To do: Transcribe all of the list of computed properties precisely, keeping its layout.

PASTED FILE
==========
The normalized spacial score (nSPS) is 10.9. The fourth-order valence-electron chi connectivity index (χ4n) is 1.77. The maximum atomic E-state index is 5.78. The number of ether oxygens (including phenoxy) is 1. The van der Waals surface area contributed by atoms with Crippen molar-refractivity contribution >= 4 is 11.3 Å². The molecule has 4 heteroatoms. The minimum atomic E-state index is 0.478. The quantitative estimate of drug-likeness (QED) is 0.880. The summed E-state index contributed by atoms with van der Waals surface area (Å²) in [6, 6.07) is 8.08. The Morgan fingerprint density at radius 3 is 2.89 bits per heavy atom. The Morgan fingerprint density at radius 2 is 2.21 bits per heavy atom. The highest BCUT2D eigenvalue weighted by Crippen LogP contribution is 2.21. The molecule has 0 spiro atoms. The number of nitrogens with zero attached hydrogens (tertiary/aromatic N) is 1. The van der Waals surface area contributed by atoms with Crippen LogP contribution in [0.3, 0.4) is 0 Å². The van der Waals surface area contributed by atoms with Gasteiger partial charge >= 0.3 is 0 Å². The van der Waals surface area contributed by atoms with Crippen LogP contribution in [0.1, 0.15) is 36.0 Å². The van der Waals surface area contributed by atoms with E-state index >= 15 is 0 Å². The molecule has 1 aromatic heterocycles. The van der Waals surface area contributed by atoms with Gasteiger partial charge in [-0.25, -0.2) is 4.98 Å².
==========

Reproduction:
The normalized spacial score (nSPS) is 10.9. The fourth-order valence-electron chi connectivity index (χ4n) is 1.77. The maximum atomic E-state index is 5.78. The number of ether oxygens (including phenoxy) is 1. The van der Waals surface area contributed by atoms with Crippen molar-refractivity contribution >= 4 is 11.3 Å². The molecule has 4 heteroatoms. The minimum atomic E-state index is 0.478. The quantitative estimate of drug-likeness (QED) is 0.880. The summed E-state index contributed by atoms with van der Waals surface area (Å²) in [6, 6.07) is 8.08. The Morgan fingerprint density at radius 3 is 2.89 bits per heavy atom. The Morgan fingerprint density at radius 2 is 2.21 bits per heavy atom. The highest BCUT2D eigenvalue weighted by Crippen LogP contribution is 2.21. The molecule has 0 spiro atoms. The number of nitrogens with zero attached hydrogens (tertiary/aromatic N) is 1. The van der Waals surface area contributed by atoms with Crippen LogP contribution in [0.3, 0.4) is 0 Å². The van der Waals surface area contributed by atoms with Gasteiger partial charge >= 0.3 is 0 Å². The van der Waals surface area contributed by atoms with Crippen LogP contribution in [0.1, 0.15) is 36.0 Å². The van der Waals surface area contributed by atoms with E-state index >= 15 is 0 Å². The molecule has 1 aromatic heterocycles. The van der Waals surface area contributed by atoms with Gasteiger partial charge in [-0.25, -0.2) is 4.98 Å².